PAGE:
In December 1970 a postcard arrived at L.J. Hauser Junior High School from the Park Manor Corps of the Salvation Army saying that they were having a food drive and asking if Hauser would be willing to participate.

Secretary Elaine Snyder decided to put the postcard in the mailbox of second-year teacher Cuyler “Butch” Berwanger, who was the faculty advisor to the student council.

“I thought, ‘Let’s do it,'” Berwanger recalled in an interview with the Landmark.

That first year, Hauser students collected about 5,000 cans of food, which was more than any other school in Illinois collected for the Salvation Army that year.

Fifty years later, the Hauser food drive is still going strong.

This year’s drive got off to rousing start on Feb. 26 when Berwanger, who retired in 2006, came back to Hauser for the kickoff of the food drive, which also attracted WGN TV Morning News “Around Town” reporter Ana Belaval who did a few live shots from the school during the morning news interviewing Berwanger, two students, and food drive co-chair Lisa Gaynor.

To add to the excitement, Hauser Principal April Mahy and Assistant Principal Christine Mullin braved the cold and snow and sat throughout the day on the roof above the main entrance in a bid to attract donations.

With the help of parents and community members, 10,111 cans of food on the first day. The food drive also collected $2,400 in cash donations Wednesday, including a $1,000 donation by Paisan’s Pizza of Brookfield.

The food drive has already raised $10,700 and the school is well on the way to its goal of collecting $15,000.

“It was a great day Wednesday at Hauser,” Gaynor said.

The cash is used to purchase ingredients for macaroni-and-cheese meals from Feed6, a nonprofit organization founded by Bill Kanatas of Riverside, which packages meals for needy people throughout the Chicago area.

The goal is to pack 50,000 of the meals on April 4 during a packing event at the Hauser cafeteria than will end the food drive. Each meal costs 30 cents in ingredients, so the Hauser hopes to raise at least $15,000. Donations can be made through the Hauser PTO website at hauserpto.org.

The non-perishable food collected is donated to both the Riverside Township Food Pantry and the Salvation Army Red Shield’s Food Pantry in the Englewood neighborhood in Chicago, continuing the relationship that began 50 years ago.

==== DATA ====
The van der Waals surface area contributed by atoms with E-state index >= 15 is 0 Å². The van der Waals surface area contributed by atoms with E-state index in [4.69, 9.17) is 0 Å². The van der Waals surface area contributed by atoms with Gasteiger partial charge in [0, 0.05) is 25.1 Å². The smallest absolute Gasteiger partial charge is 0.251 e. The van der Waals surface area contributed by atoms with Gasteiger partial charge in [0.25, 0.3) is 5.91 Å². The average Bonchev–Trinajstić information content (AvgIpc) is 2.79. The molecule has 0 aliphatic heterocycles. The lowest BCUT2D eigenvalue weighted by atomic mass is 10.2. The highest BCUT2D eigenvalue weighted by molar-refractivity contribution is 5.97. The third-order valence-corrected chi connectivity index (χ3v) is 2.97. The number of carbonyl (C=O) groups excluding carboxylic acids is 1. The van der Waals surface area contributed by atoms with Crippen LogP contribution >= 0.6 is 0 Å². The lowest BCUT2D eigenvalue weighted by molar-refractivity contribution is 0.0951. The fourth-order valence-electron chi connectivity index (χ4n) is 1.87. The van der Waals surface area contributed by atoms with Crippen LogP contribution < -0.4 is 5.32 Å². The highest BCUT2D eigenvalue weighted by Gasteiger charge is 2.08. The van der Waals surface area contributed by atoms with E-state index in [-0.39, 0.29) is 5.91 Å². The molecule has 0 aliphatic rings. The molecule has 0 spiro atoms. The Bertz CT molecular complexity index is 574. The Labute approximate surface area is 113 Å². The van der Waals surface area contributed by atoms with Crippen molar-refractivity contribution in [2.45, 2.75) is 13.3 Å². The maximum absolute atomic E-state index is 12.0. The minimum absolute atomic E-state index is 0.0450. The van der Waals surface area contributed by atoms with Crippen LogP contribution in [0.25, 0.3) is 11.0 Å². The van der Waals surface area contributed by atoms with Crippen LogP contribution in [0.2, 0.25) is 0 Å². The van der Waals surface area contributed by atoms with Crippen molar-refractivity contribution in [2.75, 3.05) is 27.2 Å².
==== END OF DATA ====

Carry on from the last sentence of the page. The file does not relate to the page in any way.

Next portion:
Gaynor said the Riverside Township Food Pantry serves about 40 families who live in the township.

One reason for the impressive first day haul was that Berwanger appeared at Hauser on Feb. 16 to talk about the history and meaning of the food drive. Hauser parent Terri Hickey, who knows Belaval, convinced them to feature the kickoff of 50th annual drive.

“We had to get the kids excited to bring cans before the TV thing,” Gaynor said.

Not that the students needed much encouragement. From the start, Berwanger organized the food drive as a competition between the sixth, seventh, and eighth grades.

Last year, the sixth-graders won, led by Cole Rubio who collected about 900 cans of food by himself. After being interviewed on live TV by Belaval, Rubio spoke to the Landmark. He said he hoped to collect even more food this year.

“I might put some of my own money in this year so I can get a few more cans,” said Rubio, who makes money by shoveling snow, cutting grass, and raking leaves.

While Rubio says that he just wants to help feed the hungry, there is another inducement.

“If we win the competition I think we get a free Friday where we can just like do whatever, but I also feel like they want to help out people in need too,” Rubio said.

Berwanger, whose father was the first recipient of the Heisman Trophy, said that he is not surprised that the food drive is still going strong.

“The kids just rallied around it; they loved doing it,” Berwanger said. “It’s become a tradition.”

Berwanger is glad the food drive has continued to grow after his retirement. Gaynor was a student of his and one of his reporters for the school newspaper. Another of his former students, Marella Harrington, now teaches seventh-grade science at Hauser.

“These are the greatest kids in the world, and if I was the general, they were the army,” Berwanger said. “They have new generals now.”

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